During the usual sort of reunion bickering, Moore alleged that Williams was an escort who slept with married men.
“You should shut your mouth because if there’s not a dick in it, you don’t even know what you’re saying,” Moore shouted at Williams who was seated across from her on the opposing reunion couch.
“We should talk about the [dick] you tuck before you go to work everyday, bitch,” Williams retorted.
It’s no surprise that the history of troubling LGBTQ-related moments on the show have disgruntled many, including former RHOA guest stars Amiyah Scott and Miss Lawrence, both members of the trans community who have distanced themselves from the series after alleging that producers wanted to tokenize them for entertainment value.
The Real Housewives of New Jersey
During the second season of Real Housewives of New Jersey, the series reached its peak of vulgarity when Danny, friend of the infamous cast member Danielle Staub, called then-NJ housewife Caroline Manzo’s straight son a homophobic slur, creating a rift among cast members.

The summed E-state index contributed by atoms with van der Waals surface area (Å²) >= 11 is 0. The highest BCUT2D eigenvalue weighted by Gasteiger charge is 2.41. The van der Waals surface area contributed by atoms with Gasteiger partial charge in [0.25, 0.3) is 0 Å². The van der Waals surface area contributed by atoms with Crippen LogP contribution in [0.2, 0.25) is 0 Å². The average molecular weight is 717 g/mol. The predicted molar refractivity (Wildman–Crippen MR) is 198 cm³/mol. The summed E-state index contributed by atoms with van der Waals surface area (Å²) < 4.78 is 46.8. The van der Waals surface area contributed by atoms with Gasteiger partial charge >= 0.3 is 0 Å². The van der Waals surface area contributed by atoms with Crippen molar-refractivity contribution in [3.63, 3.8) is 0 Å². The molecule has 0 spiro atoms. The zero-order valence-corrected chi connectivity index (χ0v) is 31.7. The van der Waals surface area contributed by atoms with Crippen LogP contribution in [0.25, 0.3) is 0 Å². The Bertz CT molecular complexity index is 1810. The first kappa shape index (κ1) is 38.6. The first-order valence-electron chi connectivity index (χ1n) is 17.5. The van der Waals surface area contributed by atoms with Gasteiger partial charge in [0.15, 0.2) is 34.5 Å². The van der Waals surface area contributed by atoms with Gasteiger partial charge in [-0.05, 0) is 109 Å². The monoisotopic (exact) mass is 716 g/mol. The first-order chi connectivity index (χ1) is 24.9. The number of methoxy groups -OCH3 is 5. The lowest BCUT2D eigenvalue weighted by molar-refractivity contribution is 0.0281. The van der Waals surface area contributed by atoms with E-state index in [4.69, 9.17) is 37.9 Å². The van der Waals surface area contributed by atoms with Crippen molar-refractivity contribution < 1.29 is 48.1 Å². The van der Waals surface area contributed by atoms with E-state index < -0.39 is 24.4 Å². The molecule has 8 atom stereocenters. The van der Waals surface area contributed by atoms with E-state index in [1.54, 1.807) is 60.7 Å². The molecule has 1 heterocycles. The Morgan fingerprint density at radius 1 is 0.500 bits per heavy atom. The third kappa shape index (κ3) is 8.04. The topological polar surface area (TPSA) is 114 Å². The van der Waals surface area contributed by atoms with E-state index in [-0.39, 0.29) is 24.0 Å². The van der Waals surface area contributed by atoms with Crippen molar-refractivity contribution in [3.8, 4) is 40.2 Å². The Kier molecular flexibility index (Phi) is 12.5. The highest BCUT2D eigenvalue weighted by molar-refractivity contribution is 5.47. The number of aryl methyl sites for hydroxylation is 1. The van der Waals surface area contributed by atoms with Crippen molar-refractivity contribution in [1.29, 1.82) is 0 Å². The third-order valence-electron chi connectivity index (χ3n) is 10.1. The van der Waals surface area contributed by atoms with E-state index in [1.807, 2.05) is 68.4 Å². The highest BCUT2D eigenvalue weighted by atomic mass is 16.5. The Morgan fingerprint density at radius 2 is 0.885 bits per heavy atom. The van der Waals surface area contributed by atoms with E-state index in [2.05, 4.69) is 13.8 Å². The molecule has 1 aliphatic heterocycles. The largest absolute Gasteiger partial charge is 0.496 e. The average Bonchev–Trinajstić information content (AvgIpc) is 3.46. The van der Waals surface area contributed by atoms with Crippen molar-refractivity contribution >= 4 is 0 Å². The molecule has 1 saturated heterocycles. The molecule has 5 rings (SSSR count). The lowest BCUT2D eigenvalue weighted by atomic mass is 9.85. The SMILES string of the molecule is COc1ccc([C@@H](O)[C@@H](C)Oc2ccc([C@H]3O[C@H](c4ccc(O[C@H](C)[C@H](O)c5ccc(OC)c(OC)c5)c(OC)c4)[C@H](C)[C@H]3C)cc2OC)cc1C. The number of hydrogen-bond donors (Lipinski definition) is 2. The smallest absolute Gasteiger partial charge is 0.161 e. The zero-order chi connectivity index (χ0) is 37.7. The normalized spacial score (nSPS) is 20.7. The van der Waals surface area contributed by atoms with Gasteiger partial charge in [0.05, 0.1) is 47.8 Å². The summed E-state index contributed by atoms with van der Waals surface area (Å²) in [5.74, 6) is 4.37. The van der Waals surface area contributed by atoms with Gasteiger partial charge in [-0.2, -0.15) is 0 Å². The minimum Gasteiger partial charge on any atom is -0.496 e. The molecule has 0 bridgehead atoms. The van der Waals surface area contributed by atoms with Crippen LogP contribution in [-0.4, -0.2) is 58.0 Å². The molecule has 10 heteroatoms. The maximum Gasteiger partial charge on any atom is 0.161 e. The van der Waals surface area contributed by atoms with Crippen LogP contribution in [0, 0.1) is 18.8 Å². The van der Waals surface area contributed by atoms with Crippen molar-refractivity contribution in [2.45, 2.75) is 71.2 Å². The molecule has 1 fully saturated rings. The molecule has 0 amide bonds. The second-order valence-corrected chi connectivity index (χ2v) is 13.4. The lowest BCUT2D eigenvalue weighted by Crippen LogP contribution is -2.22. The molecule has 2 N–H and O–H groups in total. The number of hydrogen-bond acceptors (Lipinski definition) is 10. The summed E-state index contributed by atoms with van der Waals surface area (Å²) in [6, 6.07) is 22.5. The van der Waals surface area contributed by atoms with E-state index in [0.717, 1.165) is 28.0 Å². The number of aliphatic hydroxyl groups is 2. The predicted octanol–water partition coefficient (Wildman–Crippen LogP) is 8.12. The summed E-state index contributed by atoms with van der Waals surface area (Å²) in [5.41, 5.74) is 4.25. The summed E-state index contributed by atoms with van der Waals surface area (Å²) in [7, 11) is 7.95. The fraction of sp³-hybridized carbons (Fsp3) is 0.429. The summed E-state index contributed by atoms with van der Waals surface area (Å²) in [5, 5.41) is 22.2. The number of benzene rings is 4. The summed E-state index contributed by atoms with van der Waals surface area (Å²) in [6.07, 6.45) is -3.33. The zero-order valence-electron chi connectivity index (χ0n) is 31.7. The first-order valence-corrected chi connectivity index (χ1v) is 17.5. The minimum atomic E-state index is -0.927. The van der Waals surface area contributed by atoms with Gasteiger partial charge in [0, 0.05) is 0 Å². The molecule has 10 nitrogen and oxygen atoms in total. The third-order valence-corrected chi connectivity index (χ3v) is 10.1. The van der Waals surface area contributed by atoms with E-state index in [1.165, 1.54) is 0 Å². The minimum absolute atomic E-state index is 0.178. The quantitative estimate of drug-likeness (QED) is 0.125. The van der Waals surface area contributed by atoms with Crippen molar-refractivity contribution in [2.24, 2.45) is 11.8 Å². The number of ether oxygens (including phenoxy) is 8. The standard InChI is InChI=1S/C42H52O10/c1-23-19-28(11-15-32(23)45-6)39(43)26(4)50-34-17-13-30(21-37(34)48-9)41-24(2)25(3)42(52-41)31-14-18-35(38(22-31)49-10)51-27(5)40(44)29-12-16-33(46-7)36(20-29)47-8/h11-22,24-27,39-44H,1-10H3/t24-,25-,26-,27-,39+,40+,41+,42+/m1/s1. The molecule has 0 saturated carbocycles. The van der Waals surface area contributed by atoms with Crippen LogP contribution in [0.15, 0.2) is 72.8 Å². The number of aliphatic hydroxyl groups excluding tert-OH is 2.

In the episode, Staub and Danny showed up uninvited to a charity event at the Brownstone, an establishment owned and operated by the Manzo family. Once they arrived, Staub began to complain that the staff at the Brownstone purposefully did not have a table ready for her. As a result, Danny spiraled into a rage, referring to the Manzo children as “punks” and “faggots” while Staub stood next to him, smirking and silent.
During the season two reunion, when her fellow NJ housewives brought up Danny’s use of the word “faggot,” Staub attempted to absolve herself of responsibility for bringing her homophobic friend onto the show.